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Coroner's Office a Prime Target of Simpson Defense : Trial: Work described by deputy examiner who handled autopsies is questioned. His boss calls him 'competent.'


A homicide detective walked into the Los Angeles County morgue a few years back and asked Deputy Medical Examiner Irwin L. Golden what he was up to.

Golden, according to the officer, responded by bending over a suicide victim and wrapping the still-attached noose around his own neck. "I'm just hanging around with my friend here," the detective quoted Golden as saying.

Until now, stories about Golden's style and performance have generally stayed within the circle of hardened veterans who work Los Angeles homicides. But as the man who performed the autopsies on Nicole Brown Simpson and Ronald Lyle Goldman, Golden--rightly or wrongly--now finds himself in the public spotlight focused on the O.J. Simpson murder probe.

Golden has become a target in the defense strategy of attacking virtually everyone who collected, handled or tested more than 240 pieces of physical evidence since the June 12 murders. And for defense attorneys seeking to undercut the government's case, the 15-year veteran of the county coroner's office presents an attractive target--in part because of his on-the-stand demeanor.

He sometimes looked tentative or confused when he testified during Simpson's preliminary hearing in July, several experts noted.

Perhaps more serious, based on his statements on the witness stand, the experts contend he may have mishandled the autopsies.

Although that point will be debated during the trial, records and interviews show Golden made mistakes in an October, 1990, shooting case in which he had the fatal bullet going the wrong way. A judge dismissed murder charges against a suspect in the case after other forensic experts exposed the error, records show.

In light of such difficulties, prosecutors are scrambling to find another pathologist with a national reputation to help with the case. They have been turned down by medical examiners in San Francisco and Miami, officials in those cities say.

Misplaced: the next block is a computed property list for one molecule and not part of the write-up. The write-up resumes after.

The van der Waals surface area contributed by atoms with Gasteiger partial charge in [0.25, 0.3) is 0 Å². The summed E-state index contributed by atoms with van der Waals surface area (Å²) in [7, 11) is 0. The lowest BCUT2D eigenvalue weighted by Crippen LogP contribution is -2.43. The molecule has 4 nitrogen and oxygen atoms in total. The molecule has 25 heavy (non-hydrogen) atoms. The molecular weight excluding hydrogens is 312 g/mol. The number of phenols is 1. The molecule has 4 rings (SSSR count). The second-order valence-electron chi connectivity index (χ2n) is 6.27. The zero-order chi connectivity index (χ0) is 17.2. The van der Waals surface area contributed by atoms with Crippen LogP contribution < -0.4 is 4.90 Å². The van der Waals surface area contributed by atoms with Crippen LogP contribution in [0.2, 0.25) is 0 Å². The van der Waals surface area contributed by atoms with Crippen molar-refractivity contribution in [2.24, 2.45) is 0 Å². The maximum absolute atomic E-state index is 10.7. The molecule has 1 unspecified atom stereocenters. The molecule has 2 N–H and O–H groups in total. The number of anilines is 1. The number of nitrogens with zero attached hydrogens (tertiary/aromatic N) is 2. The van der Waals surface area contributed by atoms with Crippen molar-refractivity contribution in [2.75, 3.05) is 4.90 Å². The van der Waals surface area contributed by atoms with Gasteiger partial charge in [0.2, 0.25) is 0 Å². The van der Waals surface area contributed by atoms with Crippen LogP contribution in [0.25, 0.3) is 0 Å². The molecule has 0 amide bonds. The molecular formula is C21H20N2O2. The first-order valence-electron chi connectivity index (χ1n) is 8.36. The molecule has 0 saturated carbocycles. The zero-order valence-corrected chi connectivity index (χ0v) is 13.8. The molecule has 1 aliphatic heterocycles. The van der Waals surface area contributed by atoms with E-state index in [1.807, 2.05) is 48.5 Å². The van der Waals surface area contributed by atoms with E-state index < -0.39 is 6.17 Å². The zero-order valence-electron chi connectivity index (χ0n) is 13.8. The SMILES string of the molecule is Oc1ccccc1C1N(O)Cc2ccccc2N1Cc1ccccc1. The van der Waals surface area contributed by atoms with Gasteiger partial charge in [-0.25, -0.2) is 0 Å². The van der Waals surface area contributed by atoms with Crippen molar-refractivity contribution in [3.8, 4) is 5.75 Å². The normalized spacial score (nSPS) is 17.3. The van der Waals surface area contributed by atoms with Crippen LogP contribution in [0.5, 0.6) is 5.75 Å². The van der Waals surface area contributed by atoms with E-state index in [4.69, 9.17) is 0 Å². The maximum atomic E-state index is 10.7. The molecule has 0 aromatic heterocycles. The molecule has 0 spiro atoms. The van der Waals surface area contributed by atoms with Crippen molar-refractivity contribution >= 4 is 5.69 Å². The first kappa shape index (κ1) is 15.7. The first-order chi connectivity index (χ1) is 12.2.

Simpson defense attorney Johnnie L. Cochran Jr. said that Golden's competence will be a "real issue" in one of the most closely watched murder cases in history.

"You would think that a case of this high profile, they (the coroner's office) would want to have their very best people," Cochran said. "And if they had their best people on this case, then the citizens of Los Angeles County should probably have some questions."

Golden, 54, declined repeated requests for interviews. But a woman at his Burbank home said the deputy medical examiner "doesn't think he has anything to defend."

"He did his job," she said.

Los Angeles County's chief medical examiner-coroner, Lakshmanan Sathyavagiswaran, declined to discuss the Simpson case autopsies. He called Golden a "competent" medical examiner.

Defense attorneys routinely attack how police and coroner's offices gather and preserve evidence, especially in murder cases that depend largely on circumstantial evidence and scientific results--such as the Simpson investigation.

Their goal: to create a reasonable doubt in the mind of jurors by implying that evidence has been contaminated, samples confused or the chain of custody broken.

And, being human, detectives, criminalists and medical examiners almost always make mistakes while collecting hair, blood, clothing, gunpowder and other trace specimens amid the chaos and pressure of a crime scene, say former prosecutors.

"Police departments throughout the world, in the investigative process, frequently bungle," said Vincent Bugliosi, the former Los Angeles County deputy district attorney who prosecuted the Charles Manson clan.

In the Manson case, Bugliosi worked around the facts that one police officer had ruined fingerprints on a gun by grabbing it by the handle, while another had lost hair specimens when he dropped the evidence vial and it shattered.

With the case against their client resting heavily on scientific tests, Simpson's attorneys have tried to show similar mistakes in the case against the football great, who has pleaded not guilty.

So far, they have established in court that police used a criminalist trainee to lift some of the most crucial bloodstains at the Bundy Drive murder scene; a crime lab employee mislabeled one blood sample; police left Simpson's white Ford Bronco unattended for a period of time, and, according to Judge Lance A. Ito, a lead detective made "reckless" statements to justify a key search warrant.

Bugliosi said he doubts that any of these miscues will ruin the case. "I expect stuff like this," he said.

But many say the part of the investigation most vulnerable to attack is how authorities handled two of the most important pieces of evidence--the corpses of Nicole Simpson and Goldman.

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